Michael's Daughter. Actress. Mentor. New Orleans, Louisiana native. Each of these words can be used to describe the talented and beautifully spirited Ciera Payton. Most notably recognized for her Off-Broadway autobiographical production, "Michael's Daughter," Ciera Payton is an inspiration to young women everywhere. She embodies character, strength and resiliency, as she has defied the odds and is making a name for herself in the entertainment industry and the community.
INTRODUCTION TO CIERA PAYTON
Growing up in the Third Ward of New Orleans, Louisiana was not always a bed of roses for Ciera Payton. The loss of her grandmother to cancer and eventual incarceration of her father while she was a teen may seem like the beginning of a sad story, but becomes one of triumph for Ciera. With a love and passion for the arts, Ciera Payton was able to find a creative outlet in performance. Graduating from the New Orleans Center for the Creative Arts and the North Carolina School of the Arts, Ciera defied the odds stacked against her and earned opportunities to utilize her talents for good. Hoping to provide encouragement to other young women who share similar experiences, Ciera brings her story to the light in one-woman play "Michael's Daughter."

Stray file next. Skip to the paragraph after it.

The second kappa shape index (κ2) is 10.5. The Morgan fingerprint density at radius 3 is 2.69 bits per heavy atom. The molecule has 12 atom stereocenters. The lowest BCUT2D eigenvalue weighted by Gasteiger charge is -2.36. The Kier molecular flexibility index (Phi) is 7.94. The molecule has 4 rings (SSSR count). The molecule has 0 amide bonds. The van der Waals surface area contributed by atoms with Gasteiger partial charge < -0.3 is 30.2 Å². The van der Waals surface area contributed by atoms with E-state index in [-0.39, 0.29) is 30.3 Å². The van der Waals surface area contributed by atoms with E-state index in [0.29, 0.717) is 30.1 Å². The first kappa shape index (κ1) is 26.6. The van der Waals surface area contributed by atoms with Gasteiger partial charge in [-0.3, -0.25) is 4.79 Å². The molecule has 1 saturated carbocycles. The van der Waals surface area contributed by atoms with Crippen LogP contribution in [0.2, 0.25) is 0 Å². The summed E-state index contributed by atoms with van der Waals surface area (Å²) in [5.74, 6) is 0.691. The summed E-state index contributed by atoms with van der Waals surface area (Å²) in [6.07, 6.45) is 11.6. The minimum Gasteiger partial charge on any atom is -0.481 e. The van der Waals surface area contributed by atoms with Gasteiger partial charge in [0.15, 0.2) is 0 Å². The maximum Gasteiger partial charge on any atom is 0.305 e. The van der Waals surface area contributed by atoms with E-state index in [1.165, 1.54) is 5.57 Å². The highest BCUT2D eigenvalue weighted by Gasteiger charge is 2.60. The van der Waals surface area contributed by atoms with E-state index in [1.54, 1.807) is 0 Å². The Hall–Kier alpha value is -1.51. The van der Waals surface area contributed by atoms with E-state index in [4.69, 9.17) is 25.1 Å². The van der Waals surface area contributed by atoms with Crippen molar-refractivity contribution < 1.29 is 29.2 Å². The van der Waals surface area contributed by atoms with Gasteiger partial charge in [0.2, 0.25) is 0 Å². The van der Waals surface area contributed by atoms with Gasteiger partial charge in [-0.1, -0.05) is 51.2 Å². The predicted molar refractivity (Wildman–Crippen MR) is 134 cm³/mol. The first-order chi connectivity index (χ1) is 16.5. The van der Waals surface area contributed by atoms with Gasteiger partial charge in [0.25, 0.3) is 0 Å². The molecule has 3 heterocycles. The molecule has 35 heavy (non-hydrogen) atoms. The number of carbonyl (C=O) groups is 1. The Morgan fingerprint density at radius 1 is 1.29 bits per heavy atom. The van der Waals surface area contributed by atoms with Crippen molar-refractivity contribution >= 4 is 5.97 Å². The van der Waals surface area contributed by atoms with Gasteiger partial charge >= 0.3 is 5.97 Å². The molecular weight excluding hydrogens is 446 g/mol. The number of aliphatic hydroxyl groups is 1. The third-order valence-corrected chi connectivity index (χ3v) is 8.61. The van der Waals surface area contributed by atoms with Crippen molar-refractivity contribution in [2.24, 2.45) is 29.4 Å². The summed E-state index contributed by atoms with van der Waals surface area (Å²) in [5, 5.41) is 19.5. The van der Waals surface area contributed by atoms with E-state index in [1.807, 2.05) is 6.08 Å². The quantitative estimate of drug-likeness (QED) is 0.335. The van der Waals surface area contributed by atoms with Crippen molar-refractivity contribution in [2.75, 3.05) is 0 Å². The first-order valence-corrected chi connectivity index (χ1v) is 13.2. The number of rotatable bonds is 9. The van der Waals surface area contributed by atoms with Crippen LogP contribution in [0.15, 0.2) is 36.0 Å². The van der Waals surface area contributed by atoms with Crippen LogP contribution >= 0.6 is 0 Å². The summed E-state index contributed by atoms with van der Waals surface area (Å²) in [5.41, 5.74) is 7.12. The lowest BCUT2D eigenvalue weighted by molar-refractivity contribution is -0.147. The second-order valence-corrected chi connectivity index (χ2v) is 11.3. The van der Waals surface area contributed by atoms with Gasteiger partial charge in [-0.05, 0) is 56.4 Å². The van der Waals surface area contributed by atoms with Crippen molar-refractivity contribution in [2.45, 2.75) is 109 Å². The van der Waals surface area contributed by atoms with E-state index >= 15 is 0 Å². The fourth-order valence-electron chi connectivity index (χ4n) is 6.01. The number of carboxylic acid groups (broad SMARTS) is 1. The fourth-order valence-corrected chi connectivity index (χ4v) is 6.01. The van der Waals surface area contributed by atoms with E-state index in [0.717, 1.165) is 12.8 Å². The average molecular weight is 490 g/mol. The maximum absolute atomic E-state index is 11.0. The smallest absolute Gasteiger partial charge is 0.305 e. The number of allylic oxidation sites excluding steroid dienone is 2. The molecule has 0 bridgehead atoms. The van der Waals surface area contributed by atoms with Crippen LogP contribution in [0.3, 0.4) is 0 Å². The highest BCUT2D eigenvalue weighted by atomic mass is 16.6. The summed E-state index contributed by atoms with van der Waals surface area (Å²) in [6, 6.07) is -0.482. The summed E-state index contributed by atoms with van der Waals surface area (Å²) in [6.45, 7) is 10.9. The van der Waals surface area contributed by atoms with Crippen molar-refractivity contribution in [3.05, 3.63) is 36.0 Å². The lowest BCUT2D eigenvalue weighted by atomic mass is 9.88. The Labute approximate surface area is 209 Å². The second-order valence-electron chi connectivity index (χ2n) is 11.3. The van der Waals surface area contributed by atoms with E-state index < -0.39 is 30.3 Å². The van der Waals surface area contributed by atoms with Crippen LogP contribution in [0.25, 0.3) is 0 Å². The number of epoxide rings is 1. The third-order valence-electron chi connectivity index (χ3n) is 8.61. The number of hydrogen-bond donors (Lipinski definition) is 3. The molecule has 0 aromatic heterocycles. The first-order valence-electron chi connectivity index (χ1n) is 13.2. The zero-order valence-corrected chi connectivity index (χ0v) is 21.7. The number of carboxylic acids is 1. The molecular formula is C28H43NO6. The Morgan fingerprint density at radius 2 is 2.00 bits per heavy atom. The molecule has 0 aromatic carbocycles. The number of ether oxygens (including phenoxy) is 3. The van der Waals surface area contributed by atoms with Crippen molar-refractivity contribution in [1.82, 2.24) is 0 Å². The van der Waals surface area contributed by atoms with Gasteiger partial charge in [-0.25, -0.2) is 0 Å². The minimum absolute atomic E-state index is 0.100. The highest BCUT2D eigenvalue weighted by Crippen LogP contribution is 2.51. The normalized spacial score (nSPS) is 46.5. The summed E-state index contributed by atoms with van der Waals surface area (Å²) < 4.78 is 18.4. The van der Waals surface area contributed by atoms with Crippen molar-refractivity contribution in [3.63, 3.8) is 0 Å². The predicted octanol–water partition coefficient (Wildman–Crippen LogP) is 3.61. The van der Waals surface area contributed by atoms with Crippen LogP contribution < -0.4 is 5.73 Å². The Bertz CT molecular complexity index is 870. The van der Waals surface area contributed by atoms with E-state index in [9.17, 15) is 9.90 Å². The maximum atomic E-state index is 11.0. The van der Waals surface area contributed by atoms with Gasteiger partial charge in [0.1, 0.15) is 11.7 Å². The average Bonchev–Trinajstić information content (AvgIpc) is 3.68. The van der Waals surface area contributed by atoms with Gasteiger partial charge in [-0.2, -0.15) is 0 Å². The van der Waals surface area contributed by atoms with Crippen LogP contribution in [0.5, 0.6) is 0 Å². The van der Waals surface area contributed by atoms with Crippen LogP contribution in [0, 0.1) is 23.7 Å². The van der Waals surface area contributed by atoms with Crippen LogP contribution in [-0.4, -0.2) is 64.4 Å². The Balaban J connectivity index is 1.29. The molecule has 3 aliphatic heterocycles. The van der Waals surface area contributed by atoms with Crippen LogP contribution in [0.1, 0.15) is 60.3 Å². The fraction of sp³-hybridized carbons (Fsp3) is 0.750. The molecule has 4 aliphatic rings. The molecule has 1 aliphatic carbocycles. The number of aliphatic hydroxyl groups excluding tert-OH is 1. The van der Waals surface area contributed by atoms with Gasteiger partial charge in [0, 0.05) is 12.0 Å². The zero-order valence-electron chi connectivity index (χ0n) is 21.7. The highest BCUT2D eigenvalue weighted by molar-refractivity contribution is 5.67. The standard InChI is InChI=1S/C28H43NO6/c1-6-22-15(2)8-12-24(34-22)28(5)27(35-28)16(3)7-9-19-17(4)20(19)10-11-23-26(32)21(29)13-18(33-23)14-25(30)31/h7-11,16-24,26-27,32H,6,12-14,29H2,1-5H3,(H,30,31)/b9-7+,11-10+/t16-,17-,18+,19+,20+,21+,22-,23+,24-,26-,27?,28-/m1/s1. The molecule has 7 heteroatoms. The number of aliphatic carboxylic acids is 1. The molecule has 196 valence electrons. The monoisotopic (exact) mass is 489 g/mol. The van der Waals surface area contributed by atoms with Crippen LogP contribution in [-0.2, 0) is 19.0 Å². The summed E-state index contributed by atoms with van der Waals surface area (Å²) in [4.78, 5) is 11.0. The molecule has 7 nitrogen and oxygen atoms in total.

Ciera Payton shines on the big screen as well. With roles in Spike Lee's "OldBoy," USA Network's "Graceland," and TNT's "The Closer" under her belt, Ciera can now be seen in the CBS sitcom "Bad Teacher" as well as Issa Rae's webseries "First." And when Ciera isn't filming, she can be found mentoring in her hometown, as she is the Associate Director of the program What Girls Know and has also partnered with Girls for a Change and Step Up Women's Network. It is so refreshing to see that Ciera Payton shares her passion with us all-through her play, her acting, her contributions, and her mentorship.
GETTING FAMILIAR WITH CIERA PAYTON
What inspired you to share your story with the world in your Off-Broadway production, "Michael's Daughter?" When I first moved to Los Angeles from New York I came across a shoe box of letters--the prison letters my father had written to me over the years. To my surprise I forgot how encouraging, uplifting, and funny my dad was. I mean he’s in a tiny backwoods prison in the middle of nowhere in Louisiana, and he’s telling me keep my head up and stay positive?!?! In addition to his empowering letters, he shared an array of stories about his childhood and what impacted him to make the decisions that lead him to spending time behind bars.
My father is a product of an interracial affair, which took place in the ’60s in rural Louisiana, and has memories of being confused as to why he wasn’t accepted among Blacks or Whites. His memories includes explicit racist encounters; all I could think is, “You can’t make this stuff up!” It’s raw, honest, personal, and just the makings of a unique story. I HAD TO SHARE IT!